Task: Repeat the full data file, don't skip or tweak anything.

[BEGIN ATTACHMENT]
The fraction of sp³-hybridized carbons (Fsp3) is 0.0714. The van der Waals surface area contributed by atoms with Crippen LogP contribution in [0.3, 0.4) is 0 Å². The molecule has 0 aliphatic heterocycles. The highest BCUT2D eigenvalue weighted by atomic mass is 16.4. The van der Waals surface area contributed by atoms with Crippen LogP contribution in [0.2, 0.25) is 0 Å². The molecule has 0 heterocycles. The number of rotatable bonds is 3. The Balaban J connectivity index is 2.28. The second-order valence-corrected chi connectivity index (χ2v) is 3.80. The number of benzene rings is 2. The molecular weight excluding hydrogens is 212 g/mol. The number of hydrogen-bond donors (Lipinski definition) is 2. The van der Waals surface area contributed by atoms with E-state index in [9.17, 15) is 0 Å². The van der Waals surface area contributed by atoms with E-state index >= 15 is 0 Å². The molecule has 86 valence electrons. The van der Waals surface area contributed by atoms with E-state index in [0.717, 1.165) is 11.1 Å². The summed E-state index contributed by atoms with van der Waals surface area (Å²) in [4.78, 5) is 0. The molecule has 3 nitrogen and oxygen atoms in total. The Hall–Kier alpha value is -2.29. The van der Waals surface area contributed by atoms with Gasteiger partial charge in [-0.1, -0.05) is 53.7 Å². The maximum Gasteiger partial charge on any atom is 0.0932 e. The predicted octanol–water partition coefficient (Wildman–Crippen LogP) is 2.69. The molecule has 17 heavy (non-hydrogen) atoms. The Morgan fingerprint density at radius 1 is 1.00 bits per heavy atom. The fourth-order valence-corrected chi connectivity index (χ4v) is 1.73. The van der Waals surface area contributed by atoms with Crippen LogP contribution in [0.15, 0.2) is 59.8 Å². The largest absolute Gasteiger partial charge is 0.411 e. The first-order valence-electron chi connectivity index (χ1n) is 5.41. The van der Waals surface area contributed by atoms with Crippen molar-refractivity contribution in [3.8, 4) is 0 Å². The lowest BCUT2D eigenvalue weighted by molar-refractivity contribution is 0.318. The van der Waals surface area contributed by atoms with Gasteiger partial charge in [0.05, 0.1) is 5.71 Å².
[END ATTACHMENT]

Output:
The fraction of sp³-hybridized carbons (Fsp3) is 0.0714. The van der Waals surface area contributed by atoms with Crippen LogP contribution in [0.3, 0.4) is 0 Å². The molecule has 0 aliphatic heterocycles. The highest BCUT2D eigenvalue weighted by atomic mass is 16.4. The van der Waals surface area contributed by atoms with Crippen LogP contribution in [0.2, 0.25) is 0 Å². The molecule has 0 heterocycles. The number of rotatable bonds is 3. The Balaban J connectivity index is 2.28. The second-order valence-corrected chi connectivity index (χ2v) is 3.80. The number of benzene rings is 2. The molecular weight excluding hydrogens is 212 g/mol. The number of hydrogen-bond donors (Lipinski definition) is 2. The van der Waals surface area contributed by atoms with E-state index in [9.17, 15) is 0 Å². The van der Waals surface area contributed by atoms with E-state index >= 15 is 0 Å². The molecule has 86 valence electrons. The van der Waals surface area contributed by atoms with E-state index in [0.717, 1.165) is 11.1 Å². The summed E-state index contributed by atoms with van der Waals surface area (Å²) in [4.78, 5) is 0. The molecule has 3 nitrogen and oxygen atoms in total. The Hall–Kier alpha value is -2.29. The van der Waals surface area contributed by atoms with Gasteiger partial charge in [-0.1, -0.05) is 53.7 Å². The maximum Gasteiger partial charge on any atom is 0.0932 e. The predicted octanol–water partition coefficient (Wildman–Crippen LogP) is 2.69. The molecule has 17 heavy (non-hydrogen) atoms. The Morgan fingerprint density at radius 1 is 1.00 bits per heavy atom. The fourth-order valence-corrected chi connectivity index (χ4v) is 1.73. The van der Waals surface area contributed by atoms with Crippen LogP contribution in [0.15, 0.2) is 59.8 Å². The largest absolute Gasteiger partial charge is 0.411 e. The first-order valence-electron chi connectivity index (χ1n) is 5.41. The van der Waals surface area contributed by atoms with Crippen molar-refractivity contribution in [3.8, 4) is 0 Å². The lowest BCUT2D eigenvalue weighted by molar-refractivity contribution is 0.318. The van der Waals surface area contributed by atoms with Gasteiger partial charge in [0.05, 0.1) is 5.71 Å².